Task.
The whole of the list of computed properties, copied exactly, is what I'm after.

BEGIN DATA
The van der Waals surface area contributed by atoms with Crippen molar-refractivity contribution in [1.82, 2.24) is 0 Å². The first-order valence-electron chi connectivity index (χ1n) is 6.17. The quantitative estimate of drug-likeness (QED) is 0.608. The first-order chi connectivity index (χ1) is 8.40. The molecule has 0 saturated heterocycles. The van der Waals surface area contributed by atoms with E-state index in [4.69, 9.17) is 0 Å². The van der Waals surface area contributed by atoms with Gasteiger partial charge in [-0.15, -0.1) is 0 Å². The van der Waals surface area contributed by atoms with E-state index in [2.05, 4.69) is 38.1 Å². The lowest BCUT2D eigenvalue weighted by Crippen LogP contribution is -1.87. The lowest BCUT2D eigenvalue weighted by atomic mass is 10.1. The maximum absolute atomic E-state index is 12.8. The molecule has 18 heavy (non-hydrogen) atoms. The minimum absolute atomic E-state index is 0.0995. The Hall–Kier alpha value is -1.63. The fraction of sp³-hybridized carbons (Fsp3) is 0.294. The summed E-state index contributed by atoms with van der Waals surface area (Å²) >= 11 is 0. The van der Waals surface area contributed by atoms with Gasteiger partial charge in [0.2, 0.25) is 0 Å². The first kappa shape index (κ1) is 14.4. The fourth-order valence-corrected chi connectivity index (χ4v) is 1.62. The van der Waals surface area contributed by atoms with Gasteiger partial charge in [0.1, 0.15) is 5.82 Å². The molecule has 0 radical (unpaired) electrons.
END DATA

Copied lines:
The van der Waals surface area contributed by atoms with Crippen molar-refractivity contribution in [1.82, 2.24) is 0 Å². The first-order valence-electron chi connectivity index (χ1n) is 6.17. The quantitative estimate of drug-likeness (QED) is 0.608. The first-order chi connectivity index (χ1) is 8.40. The molecule has 0 saturated heterocycles. The van der Waals surface area contributed by atoms with E-state index in [4.69, 9.17) is 0 Å². The van der Waals surface area contributed by atoms with Gasteiger partial charge in [-0.15, -0.1) is 0 Å². The van der Waals surface area contributed by atoms with E-state index in [2.05, 4.69) is 38.1 Å². The lowest BCUT2D eigenvalue weighted by Crippen LogP contribution is -1.87. The lowest BCUT2D eigenvalue weighted by atomic mass is 10.1. The maximum absolute atomic E-state index is 12.8. The molecule has 18 heavy (non-hydrogen) atoms. The minimum absolute atomic E-state index is 0.0995. The Hall–Kier alpha value is -1.63. The fraction of sp³-hybridized carbons (Fsp3) is 0.294. The summed E-state index contributed by atoms with van der Waals surface area (Å²) >= 11 is 0. The van der Waals surface area contributed by atoms with Gasteiger partial charge in [0.2, 0.25) is 0 Å². The first kappa shape index (κ1) is 14.4. The fourth-order valence-corrected chi connectivity index (χ4v) is 1.62. The van der Waals surface area contributed by atoms with Gasteiger partial charge in [0.1, 0.15) is 5.82 Å². The molecule has 0 radical (unpaired) electrons.